Quick Sort in MATLAB | MATLAB Tutorial

Quick Sort in MATLAB | MATLAB Tutorial
  • Quick sort is also a divide and conquer algorithm like the merge sort hence it is also a recursive algorithm.
  • Quicksort is highly efficient algorithm and is based on partitioning the array.

Procedure:

A quick sort first selects a value, which is called the pivot value. Although there are many different ways to choose the pivot value, we will simply use the last item in the list. The role of the pivot value is to assist with splitting the list.

Make one pass through the array, called a partition step, re-arranging the entries so that:

  • the pivot is in its proper place.
  • entries smaller than the pivot are to the left of the pivot.
  • entries larger than the pivot are to its right.
  • Recursively apply quicksort to the part of the array that is to the left of the pivot, and to the right part of the array.

Example:

Given an unsorted array:

9

2

8

3

6

7

 

The element at the highest index is taken as the pivot element and we will try to place it in its correct position. So at the end of the partitioning method 7 is supposed to come into its correct position and all the elements to the left of 7 should be less than or equal to it and all the elements to the right of 7 should be greater than 7.

9

2

8

3

6

7

 

We will start with two pointers i, j. The purpose if j is it scans the list one by one and whenever j finds any element less than the last element i.e. 7 it will try to move it forward.

i

j = 9

2

8

3

6

7

 

9 is greater than 7 so no need to do anything, move j.

i

9

j = 2

8

3

6

7

 

Next 2 is less than 7. We want all the elements smaller than 7 in the starting of the list. So whenever we find an element less than the pivot we will increment i and sway it with j.

i= 9

j=2

8

3

6

7

 

i= 2

j=9

8

3

6

7

Wherever i is pointing the entire list to the left of i will contain the elements less than or equal to 7. Now j =8 which is greater than 7 so no need to do anything just increment j.

i= 2

9

j=8

3

6

7

 

Now j =8 which is greater than 7 so no need to do anything just increment j.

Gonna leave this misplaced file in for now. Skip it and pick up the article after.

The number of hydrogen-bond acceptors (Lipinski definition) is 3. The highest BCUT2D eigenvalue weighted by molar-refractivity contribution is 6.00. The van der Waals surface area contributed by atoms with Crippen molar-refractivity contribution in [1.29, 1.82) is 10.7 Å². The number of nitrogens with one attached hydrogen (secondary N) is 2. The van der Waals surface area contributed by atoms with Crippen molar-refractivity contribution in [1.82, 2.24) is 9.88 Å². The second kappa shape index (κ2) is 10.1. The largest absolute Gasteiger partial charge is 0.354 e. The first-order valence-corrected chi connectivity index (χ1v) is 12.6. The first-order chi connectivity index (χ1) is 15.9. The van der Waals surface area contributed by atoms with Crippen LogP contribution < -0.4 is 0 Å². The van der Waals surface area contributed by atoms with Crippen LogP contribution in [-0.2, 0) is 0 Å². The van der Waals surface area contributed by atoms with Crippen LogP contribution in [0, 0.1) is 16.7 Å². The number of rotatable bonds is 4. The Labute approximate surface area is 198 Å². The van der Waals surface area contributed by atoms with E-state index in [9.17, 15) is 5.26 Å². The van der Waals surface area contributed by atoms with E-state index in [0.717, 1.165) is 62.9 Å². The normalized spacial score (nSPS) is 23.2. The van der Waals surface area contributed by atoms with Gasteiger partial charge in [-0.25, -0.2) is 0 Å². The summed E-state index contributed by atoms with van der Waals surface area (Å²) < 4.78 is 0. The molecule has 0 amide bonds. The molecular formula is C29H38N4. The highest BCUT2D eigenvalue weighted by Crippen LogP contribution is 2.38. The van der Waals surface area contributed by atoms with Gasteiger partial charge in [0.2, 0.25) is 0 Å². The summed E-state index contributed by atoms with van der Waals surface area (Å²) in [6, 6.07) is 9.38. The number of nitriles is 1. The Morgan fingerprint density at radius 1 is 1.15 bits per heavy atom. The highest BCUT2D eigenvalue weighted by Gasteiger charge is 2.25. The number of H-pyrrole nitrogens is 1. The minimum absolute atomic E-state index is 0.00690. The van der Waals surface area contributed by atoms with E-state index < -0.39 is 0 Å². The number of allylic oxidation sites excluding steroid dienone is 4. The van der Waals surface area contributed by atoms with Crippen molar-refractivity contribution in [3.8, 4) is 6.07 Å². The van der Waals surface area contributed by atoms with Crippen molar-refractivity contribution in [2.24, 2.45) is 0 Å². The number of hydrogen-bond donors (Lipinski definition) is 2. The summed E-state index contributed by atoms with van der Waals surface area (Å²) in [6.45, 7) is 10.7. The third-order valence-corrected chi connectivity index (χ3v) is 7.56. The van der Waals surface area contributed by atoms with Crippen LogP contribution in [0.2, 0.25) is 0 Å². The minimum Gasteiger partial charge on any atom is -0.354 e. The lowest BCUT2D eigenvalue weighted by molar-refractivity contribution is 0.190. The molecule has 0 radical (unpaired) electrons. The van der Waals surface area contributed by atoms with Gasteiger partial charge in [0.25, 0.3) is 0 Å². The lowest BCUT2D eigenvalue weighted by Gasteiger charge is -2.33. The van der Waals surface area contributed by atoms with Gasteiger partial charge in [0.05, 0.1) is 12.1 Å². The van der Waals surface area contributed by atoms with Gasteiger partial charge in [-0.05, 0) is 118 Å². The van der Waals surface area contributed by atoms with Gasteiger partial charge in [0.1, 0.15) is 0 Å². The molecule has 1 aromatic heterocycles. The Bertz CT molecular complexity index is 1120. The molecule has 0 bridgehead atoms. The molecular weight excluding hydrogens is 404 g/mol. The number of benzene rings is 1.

i= 2

9

8

j = 3

6

7

 

3 is less than 7 so again we have to increment i and then swap the elements.

2

i = 9

8

j = 3

6

7

 

2

i = 3

8

j =9

6

7

 

After swapping we again increment j.

2

i = 3

8

9

j =6

7

 

Again we compare value of j with the pivot i.e 6 < 7. So we increment i and swap i and j.

2

3

i =8

9

j =6

7

 

Swapping:

2

3

i = 6

9

j =8

7

 

As we can see that all the elements to the left of i are smaller than the pivot element. Here the algorithm would halt. We would now increment i and then swap it with pivot element.

2

3

6

i =9

j =8

7

 

Thus 7 will be in its correct position after end of 1 partitioning algorithm and all the element to its left would be smaller to it and all elements to its right would be bigger.

2

3

6

7

j =8

9

 

Now, we must apply this same procedure for two lists: 1) list to the left of 7, 2) list to the right of 7.

Hence after performing these operations we would get a completely sorted list.

 

Matlab Code:

We run this quicksort algorithm for arrays of different sizes to find the relation between the time taken by the algorithm to sort the array and the size of the array.

 

function sortedArr = quickSort(arr)

    if numel(arr) <= 1 %If the array has 1 element then it can't be sorted
        sortedArr = arr;
        return
    end

    piv = arr(end);
    arr(end) = [];

    %Create two new arrays which contain the elements that are less than or
    %equal to the pivot called "less" and greater than the pivot called
    %"greater"
    less = arr( arr <= piv ); greater = arr( arr > piv );

    %The sorted array is the concatenation of the sorted "less" array, the
    %pivot and the sorted "greater" array in that order
    sortedArr = [quickSort(less) piv quickSort(greater)];

end

Test Code:

i=1;
k = 1:100:10000;
val = zeros(1,length(j));
for j = 1:100:10000   %array size

    R = randn([1 j]); %generating array of size j containing random elements
    tic;              %starting the timer
    P = quickSort(R);%calling the Quick sort function
    val(i) =toc; %stopping the timer and creating an array of time difference
    i=i+1;

end

plot(k,val); %plotting array size vs time taken for sorting using Quick sort algorithm
grid on;
xlabel('array length');
ylabel('Time Taken in seconds');
title('Analysis Plot');
legend('Quick Sort')

Simulation Results:

 

 

Time Complexity:

  • Best Case: O (nlogn)
  • Worst Case: O (n2)
  • Average Case: O (nlogn)

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